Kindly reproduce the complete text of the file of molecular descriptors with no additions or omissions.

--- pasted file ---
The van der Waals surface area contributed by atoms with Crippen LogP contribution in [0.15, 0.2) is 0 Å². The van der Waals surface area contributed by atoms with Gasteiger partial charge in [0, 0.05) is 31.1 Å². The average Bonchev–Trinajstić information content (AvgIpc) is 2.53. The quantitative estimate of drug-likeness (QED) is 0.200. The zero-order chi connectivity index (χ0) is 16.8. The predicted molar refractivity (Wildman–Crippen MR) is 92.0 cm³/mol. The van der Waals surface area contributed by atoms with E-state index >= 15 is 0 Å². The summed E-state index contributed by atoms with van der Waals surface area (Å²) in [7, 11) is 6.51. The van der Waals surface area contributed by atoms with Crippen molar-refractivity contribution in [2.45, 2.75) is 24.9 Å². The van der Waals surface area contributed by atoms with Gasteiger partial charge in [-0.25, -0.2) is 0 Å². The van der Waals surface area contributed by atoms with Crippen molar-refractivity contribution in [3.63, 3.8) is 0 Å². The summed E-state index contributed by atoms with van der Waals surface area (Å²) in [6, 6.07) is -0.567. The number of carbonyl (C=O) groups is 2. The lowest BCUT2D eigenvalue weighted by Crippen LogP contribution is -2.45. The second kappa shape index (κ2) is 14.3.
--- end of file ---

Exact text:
The van der Waals surface area contributed by atoms with Crippen LogP contribution in [0.15, 0.2) is 0 Å². The van der Waals surface area contributed by atoms with Gasteiger partial charge in [0, 0.05) is 31.1 Å². The average Bonchev–Trinajstić information content (AvgIpc) is 2.53. The quantitative estimate of drug-likeness (QED) is 0.200. The zero-order chi connectivity index (χ0) is 16.8. The predicted molar refractivity (Wildman–Crippen MR) is 92.0 cm³/mol. The van der Waals surface area contributed by atoms with E-state index >= 15 is 0 Å². The summed E-state index contributed by atoms with van der Waals surface area (Å²) in [7, 11) is 6.51. The van der Waals surface area contributed by atoms with Crippen molar-refractivity contribution in [2.45, 2.75) is 24.9 Å². The van der Waals surface area contributed by atoms with Gasteiger partial charge in [-0.25, -0.2) is 0 Å². The van der Waals surface area contributed by atoms with Crippen molar-refractivity contribution in [3.63, 3.8) is 0 Å². The summed E-state index contributed by atoms with van der Waals surface area (Å²) in [6, 6.07) is -0.567. The number of carbonyl (C=O) groups is 2. The lowest BCUT2D eigenvalue weighted by Crippen LogP contribution is -2.45. The second kappa shape index (κ2) is 14.3.